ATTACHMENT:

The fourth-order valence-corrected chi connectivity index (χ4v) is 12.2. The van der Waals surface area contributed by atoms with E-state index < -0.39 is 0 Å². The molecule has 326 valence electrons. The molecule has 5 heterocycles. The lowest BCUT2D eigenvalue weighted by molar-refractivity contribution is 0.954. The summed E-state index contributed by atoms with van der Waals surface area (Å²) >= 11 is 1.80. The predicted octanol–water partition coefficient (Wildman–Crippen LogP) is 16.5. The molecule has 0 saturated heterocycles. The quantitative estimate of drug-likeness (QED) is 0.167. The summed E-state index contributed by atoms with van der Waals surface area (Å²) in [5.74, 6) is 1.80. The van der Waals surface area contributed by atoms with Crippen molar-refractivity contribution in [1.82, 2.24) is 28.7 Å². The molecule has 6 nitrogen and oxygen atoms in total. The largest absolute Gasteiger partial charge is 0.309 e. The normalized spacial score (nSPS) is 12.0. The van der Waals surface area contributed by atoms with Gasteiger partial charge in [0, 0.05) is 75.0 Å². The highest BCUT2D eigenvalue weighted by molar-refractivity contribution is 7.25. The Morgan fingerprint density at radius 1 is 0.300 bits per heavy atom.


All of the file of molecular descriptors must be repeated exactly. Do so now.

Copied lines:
The fourth-order valence-corrected chi connectivity index (χ4v) is 12.2. The van der Waals surface area contributed by atoms with E-state index < -0.39 is 0 Å². The molecule has 326 valence electrons. The molecule has 5 heterocycles. The lowest BCUT2D eigenvalue weighted by molar-refractivity contribution is 0.954. The summed E-state index contributed by atoms with van der Waals surface area (Å²) >= 11 is 1.80. The predicted octanol–water partition coefficient (Wildman–Crippen LogP) is 16.5. The molecule has 0 saturated heterocycles. The quantitative estimate of drug-likeness (QED) is 0.167. The summed E-state index contributed by atoms with van der Waals surface area (Å²) in [5.74, 6) is 1.80. The van der Waals surface area contributed by atoms with Crippen molar-refractivity contribution in [1.82, 2.24) is 28.7 Å². The molecule has 6 nitrogen and oxygen atoms in total. The largest absolute Gasteiger partial charge is 0.309 e. The normalized spacial score (nSPS) is 12.0. The van der Waals surface area contributed by atoms with Gasteiger partial charge in [0, 0.05) is 75.0 Å². The highest BCUT2D eigenvalue weighted by molar-refractivity contribution is 7.25. The Morgan fingerprint density at radius 1 is 0.300 bits per heavy atom.